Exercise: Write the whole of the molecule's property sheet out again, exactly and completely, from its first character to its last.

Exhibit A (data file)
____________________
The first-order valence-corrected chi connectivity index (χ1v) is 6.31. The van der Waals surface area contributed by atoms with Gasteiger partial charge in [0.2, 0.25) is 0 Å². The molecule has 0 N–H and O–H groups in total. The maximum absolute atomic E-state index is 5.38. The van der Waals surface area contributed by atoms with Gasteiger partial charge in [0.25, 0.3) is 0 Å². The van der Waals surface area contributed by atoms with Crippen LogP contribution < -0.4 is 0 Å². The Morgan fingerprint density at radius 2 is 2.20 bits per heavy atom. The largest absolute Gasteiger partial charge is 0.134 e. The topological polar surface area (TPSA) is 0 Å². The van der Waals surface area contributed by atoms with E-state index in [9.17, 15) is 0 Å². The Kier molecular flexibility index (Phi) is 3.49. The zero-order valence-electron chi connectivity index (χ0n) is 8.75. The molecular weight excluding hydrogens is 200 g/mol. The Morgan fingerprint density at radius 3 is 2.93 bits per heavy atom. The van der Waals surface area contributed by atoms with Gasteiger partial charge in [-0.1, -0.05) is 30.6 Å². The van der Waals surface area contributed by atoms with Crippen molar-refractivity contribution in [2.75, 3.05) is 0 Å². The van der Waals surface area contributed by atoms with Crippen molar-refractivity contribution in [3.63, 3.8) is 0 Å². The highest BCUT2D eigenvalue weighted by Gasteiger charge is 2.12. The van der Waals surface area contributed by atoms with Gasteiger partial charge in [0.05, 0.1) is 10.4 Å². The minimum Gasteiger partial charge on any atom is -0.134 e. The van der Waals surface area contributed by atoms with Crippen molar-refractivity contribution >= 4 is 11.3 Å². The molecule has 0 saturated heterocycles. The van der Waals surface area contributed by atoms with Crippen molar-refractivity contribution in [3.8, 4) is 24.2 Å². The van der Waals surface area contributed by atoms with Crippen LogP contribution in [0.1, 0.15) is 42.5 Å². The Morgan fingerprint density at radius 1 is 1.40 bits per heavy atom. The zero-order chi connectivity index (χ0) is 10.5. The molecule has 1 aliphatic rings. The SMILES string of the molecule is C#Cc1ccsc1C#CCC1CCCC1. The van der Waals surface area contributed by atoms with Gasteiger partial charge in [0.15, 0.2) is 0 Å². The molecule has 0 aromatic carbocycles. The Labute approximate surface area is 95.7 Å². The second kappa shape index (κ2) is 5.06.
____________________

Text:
The first-order valence-corrected chi connectivity index (χ1v) is 6.31. The van der Waals surface area contributed by atoms with Gasteiger partial charge in [0.2, 0.25) is 0 Å². The molecule has 0 N–H and O–H groups in total. The maximum absolute atomic E-state index is 5.38. The van der Waals surface area contributed by atoms with Gasteiger partial charge in [0.25, 0.3) is 0 Å². The van der Waals surface area contributed by atoms with Crippen LogP contribution < -0.4 is 0 Å². The Morgan fingerprint density at radius 2 is 2.20 bits per heavy atom. The largest absolute Gasteiger partial charge is 0.134 e. The topological polar surface area (TPSA) is 0 Å². The van der Waals surface area contributed by atoms with E-state index in [9.17, 15) is 0 Å². The Kier molecular flexibility index (Phi) is 3.49. The zero-order valence-electron chi connectivity index (χ0n) is 8.75. The molecular weight excluding hydrogens is 200 g/mol. The Morgan fingerprint density at radius 3 is 2.93 bits per heavy atom. The van der Waals surface area contributed by atoms with Gasteiger partial charge in [-0.1, -0.05) is 30.6 Å². The van der Waals surface area contributed by atoms with Crippen molar-refractivity contribution in [2.75, 3.05) is 0 Å². The van der Waals surface area contributed by atoms with Crippen molar-refractivity contribution in [3.63, 3.8) is 0 Å². The highest BCUT2D eigenvalue weighted by Gasteiger charge is 2.12. The van der Waals surface area contributed by atoms with Gasteiger partial charge in [0.05, 0.1) is 10.4 Å². The minimum Gasteiger partial charge on any atom is -0.134 e. The van der Waals surface area contributed by atoms with Crippen molar-refractivity contribution >= 4 is 11.3 Å². The molecule has 0 saturated heterocycles. The van der Waals surface area contributed by atoms with Crippen molar-refractivity contribution in [3.8, 4) is 24.2 Å². The van der Waals surface area contributed by atoms with Crippen LogP contribution in [0.1, 0.15) is 42.5 Å². The Morgan fingerprint density at radius 1 is 1.40 bits per heavy atom. The zero-order chi connectivity index (χ0) is 10.5. The molecule has 1 aliphatic rings. The SMILES string of the molecule is C#Cc1ccsc1C#CCC1CCCC1. The van der Waals surface area contributed by atoms with Gasteiger partial charge in [0.15, 0.2) is 0 Å². The molecule has 0 aromatic carbocycles. The Labute approximate surface area is 95.7 Å². The second kappa shape index (κ2) is 5.06.